Quarterly Review: Harvestman, Kalgon, Agriculture, Saltpig, Druidess, Astral Construct, Ainu, Grid, Dätcha Mandala, Dr. Space Meets Mr. Mekon

Posted in Reviews on May 23rd, 2024 by JJ Koczan

The-Obelisk-Quarterly-Review

This is the next-to-last day of this Quarterly Review, and while it’s been a lot, it’s been encouraging to dig into so much stuff in such intense fashion. I’ve added a few releases to my notes for year-end lists, but more importantly, I’ve gotten to hear and cover stuff that otherwise I might not, and that’s the value at a QR has for me at its core, so while we’re not through yet, I’ll just say thanks again for reading and that I hope you’ve also found something that speaks to you in these many blocks of text and embedded streaming players. If not, there’s still 20 records to go, so take comfort in that as needed.

Quarterly Review #81-90:

Harvestman, Triptych: Part One

Harvestman Triptych Part One

The weirdo-psych experimental project of Steve Von Till (now ex-Neurosis, which is still sad on a couple levels) begins a released-according-to-lunar-orbit trilogy of albums in Triptych: Part One, which is headlined by opening track “Psilosynth,” boasting a guest appearance from Al Cisneros (Sleep, Om) on bass. If those two want to start an outsider-art dub-drone band together, my middle-aged burnout self is here for it — “Psilosynth (Harvest Dub),” a title that could hardly be more Von Till and Cisneros, appears a little later, which suggests they might also be on board — but that’s only part of the world being created in Triptych: Part One as “Mare and Foal” manipulates bagpipes into ghostly melodies, “Give Your Heart to the Hawk” echoes poetry over ambient strum, “Coma” and “How to Purify Mercury” layer synthesized drone and/or effects-guitar to sci-fi affect and “Nocturnal Field Song” finds YOB‘s Dave French banging away on something metal in the background while the crickets chirp. The abiding spirit is subdued, exploratory as Von Till‘s solo works perpetually are, and even as the story is only a third told, the immersion on Triptych: Part One goes as deep as the listener is willing to let it. I look forward to being a couple moons late reviewing the next installment.

Harvestman on Facebook

Neurot Recordings website

Kalgon, Kalgon

kalgon kalgon

As they make their self-titled full-length debut, Asheville, North Carolina’s Kalgon lay claim to a deceptive wide swath of territory even separate from the thrashier departure “Apocalyptic Meiosis” as they lumber through “The Isolate” and the more melodic “Grade of the Slope,” stoner-doom leaning into psych and more cosmic vibing, with the mournful “Windigo” leading into “Eye of the Needle”‘s slo-mo-stoner-swing and gutted out vocals turning to Beatlesy melody — guitarist Brandon Davis and bassist Berten Lee Tanner share those duties while Marc Russo rounds out the trio on drums — in its still-marching second half and the post-Pallbearer reaches and acoustic finish of “Setting Sun.” An interlude serves as centerpiece between “Apocalyptic Meiosis” and “Windigo,” and that two-plus-minute excursion into wavy drone and amplifier hum works well to keep a sense of flow as the next track crashes in, but more, it speaks to longer term possibilities for how the band might grow, both in terms of what they do sonically and in their already-clear penchant for seeing their first LP as a whole, single work with its own progression and story to tell.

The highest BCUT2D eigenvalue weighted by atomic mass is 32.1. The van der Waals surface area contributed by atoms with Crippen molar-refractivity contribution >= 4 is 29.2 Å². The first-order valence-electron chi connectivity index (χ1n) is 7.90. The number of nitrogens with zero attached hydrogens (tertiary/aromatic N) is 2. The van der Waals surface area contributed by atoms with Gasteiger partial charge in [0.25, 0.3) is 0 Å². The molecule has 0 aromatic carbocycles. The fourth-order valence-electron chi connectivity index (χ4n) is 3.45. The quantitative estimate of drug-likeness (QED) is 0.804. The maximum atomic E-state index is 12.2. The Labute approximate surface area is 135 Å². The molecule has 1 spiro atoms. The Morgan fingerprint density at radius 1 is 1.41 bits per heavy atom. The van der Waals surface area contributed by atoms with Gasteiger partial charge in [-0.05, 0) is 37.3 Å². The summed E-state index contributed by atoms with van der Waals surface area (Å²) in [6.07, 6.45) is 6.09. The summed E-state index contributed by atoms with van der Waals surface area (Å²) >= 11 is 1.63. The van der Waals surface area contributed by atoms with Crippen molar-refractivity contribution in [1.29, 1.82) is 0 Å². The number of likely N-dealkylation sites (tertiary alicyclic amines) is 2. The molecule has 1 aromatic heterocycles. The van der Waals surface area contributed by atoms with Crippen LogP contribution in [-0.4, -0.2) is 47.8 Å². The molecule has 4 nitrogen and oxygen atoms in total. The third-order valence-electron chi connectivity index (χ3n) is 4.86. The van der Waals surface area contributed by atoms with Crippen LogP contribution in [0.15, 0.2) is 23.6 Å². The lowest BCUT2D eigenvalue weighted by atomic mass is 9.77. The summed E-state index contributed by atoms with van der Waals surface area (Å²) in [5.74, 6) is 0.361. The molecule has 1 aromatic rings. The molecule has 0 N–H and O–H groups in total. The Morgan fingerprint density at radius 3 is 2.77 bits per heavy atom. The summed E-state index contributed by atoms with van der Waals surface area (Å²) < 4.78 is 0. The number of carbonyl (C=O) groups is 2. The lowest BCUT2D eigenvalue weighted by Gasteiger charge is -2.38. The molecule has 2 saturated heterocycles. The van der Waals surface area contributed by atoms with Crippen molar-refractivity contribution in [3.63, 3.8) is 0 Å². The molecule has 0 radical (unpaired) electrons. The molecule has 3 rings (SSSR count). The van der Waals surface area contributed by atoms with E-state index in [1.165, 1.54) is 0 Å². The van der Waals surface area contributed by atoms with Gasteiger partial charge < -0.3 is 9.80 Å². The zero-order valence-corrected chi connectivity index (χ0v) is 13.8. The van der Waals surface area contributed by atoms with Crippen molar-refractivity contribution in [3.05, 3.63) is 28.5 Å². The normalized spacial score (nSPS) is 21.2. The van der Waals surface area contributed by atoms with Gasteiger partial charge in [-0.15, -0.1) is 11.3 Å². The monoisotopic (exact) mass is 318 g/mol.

Kalgon on Facebook

Kalgon on Bandcamp

Agriculture, Living is Easy

agriculture living is easy

Surely there’s some element in Agriculture‘s self-applied aesthetic frame of “ecstatic black metal” in the power of suggestion, but as they follow-up their 2022 self-titled debut with the four-song Living is Easy EP and move from the major-key lightburst of the title-track into the endearingly, organically, folkishly strained harmonies of “Being Eaten by a Tiger,” renew the overwhelming blasts of tremolo and seared screams on “In the House of Angel Flesh” and round out with a minute of spoken word recitation in “When You Were Born,” guitarists Richard Chowenhill (also credited with co-engineering, mixing and mastering) and Dan Meyer (also vocals), bassist/vocalist Leah B. Levinson and drummer/percussionist Kern Haug present an innovative perspective on the genre that reminds of nothing so much as the manner in which earliest Wolves in the Throne Room showed that black metal could do something more than it had done previously. That’s not a sonic comparison, necessarily — though there are basic stylistic aspects shared between the two — but more about the way Agriculture are using black metal toward purposefully new expressive ends. I’m not Mr. Char by any means, but it’s been probably that long since the last time I heard something that was so definitively black metal and worked as much to refresh what that means.

Agriculture on Facebook

The Flenser website

Saltpig, Saltpig

Saltpig saltpig